So that experience had me flat out in my bed for 2-3 days last week, for starters. I’m pretty sure I shouldn’t be running very much while fighting an infection with antibitics anyway.

In the meantime I also started physical therapy. I went once last week and was thoroughly unimpressed at the session: I got almost no relief out of it and was instead assigned some seemingly useless exercises to do every hour (nearly impossible at the job I work).  I did the exercises when I could, but didn’t think they were doing much, and was overall discouraged and irritated. However, I went back yesterday and found the session a lot more relieving. I was given 15 minutes wrapped in a hot pad to start; then I did some actual exercises with the therapist (an arm bike, which was actually pretty funny, because it feels really dumb to pedal a bike with your hands; then some weight exercises for my shoulders and traps – which were extremely low-weight versions of exercises I had already been doing in my heavy weight lifting period, which implies that maybe trying NROL4W was a contributor to this problem in the first place). Then afterwards they put me on traction for 10 minutes. Can I be in traction every day. Oh my god, it felt so good. They put a clamp around your head and basically pull it upwards from your neck at a set pressure for some time, then relieve it, then do it again. Holy shit. It was amazing. I’m not sure how much lasting relief it will provide – and the problem isn’t entirely in my neck; it’s in my shoulders and upper back too – but I feel the second session was a lot more promising.

So between the infection/fever and physical therapy, I have not had a lot of time or opportunity (or, to be honest, motivation) to work out very much. On Friday morning I did go to the gym and run a fairly easy 3 miles followed by a 20 min swim, which felt quite nice, but I haven’t done much of anything since then. My company is hosting a lot of interview candidates this week so I am not sure I’ll have time to do anything until tomorrow or Friday.

I am pretty much resigning myself to not performing very well on my part of the Akron Marathon Relay. The rest of my team is fighting injuries too, so I don’t think I’ll necessarily be hardcore disappointing anyone, but it is pretty demotivating to look back through the recent history of this blog and see how much time I have lost to injury and bullshit.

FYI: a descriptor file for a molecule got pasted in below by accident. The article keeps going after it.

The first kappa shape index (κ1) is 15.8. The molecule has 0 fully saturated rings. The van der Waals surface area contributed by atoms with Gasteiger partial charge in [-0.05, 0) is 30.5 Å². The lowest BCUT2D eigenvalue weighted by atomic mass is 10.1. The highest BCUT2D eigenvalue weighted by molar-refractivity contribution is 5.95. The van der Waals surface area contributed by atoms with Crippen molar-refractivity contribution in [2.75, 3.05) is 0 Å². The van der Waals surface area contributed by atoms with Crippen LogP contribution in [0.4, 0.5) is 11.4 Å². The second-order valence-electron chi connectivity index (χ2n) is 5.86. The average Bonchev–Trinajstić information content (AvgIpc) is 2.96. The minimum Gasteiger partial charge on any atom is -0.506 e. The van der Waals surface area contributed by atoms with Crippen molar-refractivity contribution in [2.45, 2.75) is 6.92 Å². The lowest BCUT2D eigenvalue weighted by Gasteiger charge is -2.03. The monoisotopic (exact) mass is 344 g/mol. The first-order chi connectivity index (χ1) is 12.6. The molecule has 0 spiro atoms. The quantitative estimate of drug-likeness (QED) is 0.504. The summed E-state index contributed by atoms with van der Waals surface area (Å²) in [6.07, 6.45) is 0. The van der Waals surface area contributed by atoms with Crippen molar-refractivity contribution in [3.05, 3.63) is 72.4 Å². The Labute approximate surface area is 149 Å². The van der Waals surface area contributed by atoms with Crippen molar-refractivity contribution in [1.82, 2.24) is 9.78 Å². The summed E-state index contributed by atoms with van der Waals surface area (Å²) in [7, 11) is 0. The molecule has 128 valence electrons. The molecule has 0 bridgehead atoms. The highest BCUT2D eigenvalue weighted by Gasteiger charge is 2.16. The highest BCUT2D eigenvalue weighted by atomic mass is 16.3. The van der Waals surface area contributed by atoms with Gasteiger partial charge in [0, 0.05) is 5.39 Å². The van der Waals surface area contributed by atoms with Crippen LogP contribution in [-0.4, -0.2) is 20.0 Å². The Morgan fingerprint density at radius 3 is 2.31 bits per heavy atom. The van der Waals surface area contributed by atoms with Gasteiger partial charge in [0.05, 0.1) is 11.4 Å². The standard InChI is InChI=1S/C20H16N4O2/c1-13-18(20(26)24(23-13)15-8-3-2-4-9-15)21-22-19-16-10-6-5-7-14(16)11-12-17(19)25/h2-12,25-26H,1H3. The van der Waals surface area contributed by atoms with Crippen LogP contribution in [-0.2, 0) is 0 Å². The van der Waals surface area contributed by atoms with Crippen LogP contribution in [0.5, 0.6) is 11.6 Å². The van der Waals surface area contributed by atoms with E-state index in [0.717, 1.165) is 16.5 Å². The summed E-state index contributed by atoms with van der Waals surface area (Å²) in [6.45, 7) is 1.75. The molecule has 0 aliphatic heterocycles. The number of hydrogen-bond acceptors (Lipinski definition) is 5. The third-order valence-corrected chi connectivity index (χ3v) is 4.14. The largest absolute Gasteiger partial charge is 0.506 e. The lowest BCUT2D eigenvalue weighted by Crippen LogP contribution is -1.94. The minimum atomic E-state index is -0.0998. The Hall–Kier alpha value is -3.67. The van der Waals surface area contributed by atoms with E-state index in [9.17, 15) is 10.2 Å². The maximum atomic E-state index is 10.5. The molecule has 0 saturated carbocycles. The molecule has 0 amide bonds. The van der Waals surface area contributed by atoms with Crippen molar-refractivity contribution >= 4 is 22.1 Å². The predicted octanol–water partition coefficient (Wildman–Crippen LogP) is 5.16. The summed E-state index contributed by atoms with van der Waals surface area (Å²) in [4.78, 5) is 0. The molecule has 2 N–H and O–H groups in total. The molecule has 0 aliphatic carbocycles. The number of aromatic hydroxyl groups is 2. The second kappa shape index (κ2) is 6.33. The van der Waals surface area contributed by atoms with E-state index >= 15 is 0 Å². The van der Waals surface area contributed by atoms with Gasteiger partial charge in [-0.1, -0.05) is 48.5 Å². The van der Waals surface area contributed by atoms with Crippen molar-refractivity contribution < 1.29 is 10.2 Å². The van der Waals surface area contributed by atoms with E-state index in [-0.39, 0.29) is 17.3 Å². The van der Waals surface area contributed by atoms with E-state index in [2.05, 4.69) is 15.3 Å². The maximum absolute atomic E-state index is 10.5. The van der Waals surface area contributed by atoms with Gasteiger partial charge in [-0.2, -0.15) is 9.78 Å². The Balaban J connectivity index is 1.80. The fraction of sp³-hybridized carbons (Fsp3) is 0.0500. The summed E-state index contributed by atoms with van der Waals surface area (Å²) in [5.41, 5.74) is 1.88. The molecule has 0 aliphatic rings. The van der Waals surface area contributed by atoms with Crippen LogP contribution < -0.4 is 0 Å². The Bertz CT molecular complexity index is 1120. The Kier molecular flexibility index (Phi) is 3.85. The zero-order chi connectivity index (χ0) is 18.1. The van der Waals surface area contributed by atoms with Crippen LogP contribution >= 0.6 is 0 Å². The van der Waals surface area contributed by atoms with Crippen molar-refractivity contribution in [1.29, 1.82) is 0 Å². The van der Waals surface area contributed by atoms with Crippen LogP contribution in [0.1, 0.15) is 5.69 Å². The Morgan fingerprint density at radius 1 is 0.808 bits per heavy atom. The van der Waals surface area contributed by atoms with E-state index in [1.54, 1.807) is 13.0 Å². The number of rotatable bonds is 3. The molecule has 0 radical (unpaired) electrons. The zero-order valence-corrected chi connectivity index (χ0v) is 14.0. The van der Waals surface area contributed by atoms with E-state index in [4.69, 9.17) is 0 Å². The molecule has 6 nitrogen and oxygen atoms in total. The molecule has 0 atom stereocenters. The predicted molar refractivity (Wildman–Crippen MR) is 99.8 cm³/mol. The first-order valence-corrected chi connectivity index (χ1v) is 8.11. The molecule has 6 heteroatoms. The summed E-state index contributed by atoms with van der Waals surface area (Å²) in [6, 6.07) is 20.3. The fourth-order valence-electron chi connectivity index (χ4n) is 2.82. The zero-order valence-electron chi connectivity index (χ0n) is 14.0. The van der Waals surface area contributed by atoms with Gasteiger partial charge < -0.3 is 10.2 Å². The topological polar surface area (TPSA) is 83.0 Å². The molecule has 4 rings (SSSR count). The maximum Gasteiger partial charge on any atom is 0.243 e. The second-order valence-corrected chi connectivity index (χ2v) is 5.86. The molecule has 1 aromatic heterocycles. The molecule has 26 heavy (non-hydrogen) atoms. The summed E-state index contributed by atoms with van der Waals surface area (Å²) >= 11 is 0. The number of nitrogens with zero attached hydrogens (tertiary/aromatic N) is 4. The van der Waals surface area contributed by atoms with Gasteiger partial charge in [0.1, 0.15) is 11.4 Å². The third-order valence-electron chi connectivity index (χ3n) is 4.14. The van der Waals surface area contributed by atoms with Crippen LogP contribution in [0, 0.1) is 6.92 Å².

I will continue to run: I have three Fridays before the race, on which I can do the 7-mile loop near my house that I’ve been using, and I’ll put in what miles I can on the other days. After that race is over, however, I may need a very long break from both weightlifting and long running until I can heal the damage I’ve done to my body. I’ll need to make a plan to move forward, because otherwise I won’t do much of anything. :/

The Line of Hypocrisy

Sometimes this whole health thing feels like I’m walking a thin line through a grey area.

I have these great goals – calories, macronutrient ratios, protein target, daily workouts – but they’re just goals, just words, just arbitrary numbers in a black hole, unless I make them actions and choices and targets. It takes motivation and commitment.

But then again, I don’t want to be that person who can’t go out for drinks after work. I like drinks.

The whole reason I started this blog here was to track a month or two of actual serious, dedicated effort, to see how much of a difference it actually makes. But because of that, every day I don’t do something feels like a wasted chance.

Do I want a month of seeing what it feels like to go 150%? Or do I want a month of a system I can actually maintain as a lifestyle?

And on the third (? Fourth?) hand… How can I go on and on about being healthy and “listen to your body” and then get mad at my body when it wants a rest day?

Health isn’t just physical. There’s mental pressure and stress that comes with this kind of thing – because health isn’t easy – and there has to be a balance, between the health gains you get by doing certain things and the energy you spend to get there.

THIS SHIT IS HARD AND IT SUCKS

What keeps you motivated? Are you a strict life-plan type or a more general lifestyle person?